Chinese university students suffer job search anxiety as economy softens
Anxiety is gripping university students set to graduate next year, as 8.6 million new degree holders are set to encounter a softer job market, particularly among the real estate sector as property developers downsize their campus recruitment plans.
October is a traditional month for Chinese employers to tour university campuses in search of prospective hires from the upcoming year of graduates. Outwardly there is nothing different this year, as recruitment posters are displayed all over the campus in Beijing’s top universities. Inwardly, there is a different story.
The slowing housing market and a general downturn in economic momentum since August have prompted a more cautious attitude among developers, especially when it comes to recruitment.
For example China Evergrande Group and Guangzhou R&F Properties have halted recruitment, according to a report by China Business News reported in late October, which cited internal company documents.
But a review of the hiring calendars among Beijing’s top universities showed that developers still have a presence.
In a recent “campus talk” organised by developer Yango City Group in Tsinghua University---China’s equivalent of MIT, a 196-seat auditorium was packed by eager jobseekers. Many even had to stand in the hallway.
During the question and answer session, executives of the Fuzhou-based developer – ranked 14th nationwide by sales, – were confronted by direct questions over the bearish sentiment hanging over the industry.
“The days when developers could easily make huge profit is over. The industry now is returning to a normal and rational stage. It’s still a good industry,” Zhu Rongbin, president of Yango City Group, said.
In another campus talk at Peking University, students directed similar questions at Shanghai-based developer Seazen Holdings Co, the nation’s No 8 ranked developer by contracted sales.
“Now is hardly the coldest winter. 2014 was much worse when I joined the company. Also, you should know that winter is the season closest to spring,” said Xu Feng, a former student of Peking University who now works for Seazen.
Wang Baolong, a master’s student majoring in physics, said he shifted focus to strategic positions in real estate companies after he interned at a securities firm for three months without getting an offer.
“The financial sector is in a dire condition. The property sector is not good, but I think there are more opportunities,” Wang said.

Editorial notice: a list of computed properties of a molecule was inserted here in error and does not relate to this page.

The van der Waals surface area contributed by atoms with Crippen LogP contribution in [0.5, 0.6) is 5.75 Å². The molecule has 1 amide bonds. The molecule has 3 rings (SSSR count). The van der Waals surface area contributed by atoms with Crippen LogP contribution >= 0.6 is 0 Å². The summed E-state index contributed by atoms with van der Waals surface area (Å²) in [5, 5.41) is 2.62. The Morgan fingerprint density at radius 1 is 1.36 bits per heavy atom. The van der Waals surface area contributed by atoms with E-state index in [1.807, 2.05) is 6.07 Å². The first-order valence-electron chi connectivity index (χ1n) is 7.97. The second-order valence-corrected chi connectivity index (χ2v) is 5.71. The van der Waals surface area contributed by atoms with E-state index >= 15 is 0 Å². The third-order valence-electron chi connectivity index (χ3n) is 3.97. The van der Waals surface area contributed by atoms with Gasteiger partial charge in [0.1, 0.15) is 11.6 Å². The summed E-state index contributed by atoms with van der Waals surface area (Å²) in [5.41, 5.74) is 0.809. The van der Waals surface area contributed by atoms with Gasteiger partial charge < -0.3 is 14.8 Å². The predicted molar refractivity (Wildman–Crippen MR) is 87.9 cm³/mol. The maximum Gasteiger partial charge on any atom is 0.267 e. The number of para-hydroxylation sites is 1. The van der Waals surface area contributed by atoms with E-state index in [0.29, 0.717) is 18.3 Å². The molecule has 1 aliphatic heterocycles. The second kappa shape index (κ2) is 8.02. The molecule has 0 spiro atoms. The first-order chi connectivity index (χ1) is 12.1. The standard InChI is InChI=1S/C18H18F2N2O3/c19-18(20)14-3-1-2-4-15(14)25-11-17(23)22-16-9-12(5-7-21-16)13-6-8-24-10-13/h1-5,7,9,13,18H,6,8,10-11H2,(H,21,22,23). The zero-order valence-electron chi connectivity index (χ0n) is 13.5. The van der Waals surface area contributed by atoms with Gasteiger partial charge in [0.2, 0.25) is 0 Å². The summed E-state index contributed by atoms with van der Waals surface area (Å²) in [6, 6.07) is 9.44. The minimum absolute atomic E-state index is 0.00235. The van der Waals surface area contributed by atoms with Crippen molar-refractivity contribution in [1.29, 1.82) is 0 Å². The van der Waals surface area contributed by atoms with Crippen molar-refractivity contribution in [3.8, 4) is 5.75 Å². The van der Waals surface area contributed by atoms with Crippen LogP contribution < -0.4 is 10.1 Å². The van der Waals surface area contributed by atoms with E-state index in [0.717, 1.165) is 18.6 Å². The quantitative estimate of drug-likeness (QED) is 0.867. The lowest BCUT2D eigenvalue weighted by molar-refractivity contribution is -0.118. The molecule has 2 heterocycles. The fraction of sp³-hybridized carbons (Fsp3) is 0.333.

Gong Ruoyu, an engineering student at Manchester University, who attended the Yongo City job fair, said he had applied to 20 developers without success.
“A lot of these talks are just a formality for branding purposes. Some of my classmates interning in developers said internees have already taken up most of the headcount,” he said.
Asked if he had a preference among employers, Gong said he would take any job offer in the property industry, as there was little much room for choice.
Gong said he would consider any opportunity and did not have a target company in mind.
Lily Jia, a finance student from the University of Sussex who was attending the job fair, said she won four offers from developers last year, but had yet to receive a single offer this year.
“I made it to the group interview of Sunac China, but none of the four participants passed. I doubt if they really need a person for this position,” she said.
A report by Zhaopin, a human resources service, found that the prosperity index for the real estate and construction sector slumped 28.8 per cent in the third quarter over the previous quarter, underperforming the 20.8 per cent decline of all sectors. However, it outperformed the 31.5 per cent retreat of the internet and e-commerce sector, and 30.7 per cent fall for the securities sector.
The quarter on quarter contraction is the first since 2015, according to Zhaopin, which noted that the third quarter usually sees an uptick.
A human resource manager with a major developer, who requested anonymity, said it is normal for real estate firms to replace staff with new graduates. In addition to factors such as cost, developers are hiring workers with new skills, such as computer science, biology and agriculture as they diversify their businesses.
“Companies still care about campus recruitment because they prefer employees that highly identify their corporate culture and value, so it is better to cultivate people with few experience,” Li Qiang, marketing head of Zhaopin, said.
Seazen said it was seeking to hire 1,000 staff this year through campus recruitment, compared with 300 last year.
The developer is the fastest growing among rivals according to October sales tracked by consultancy CRIC.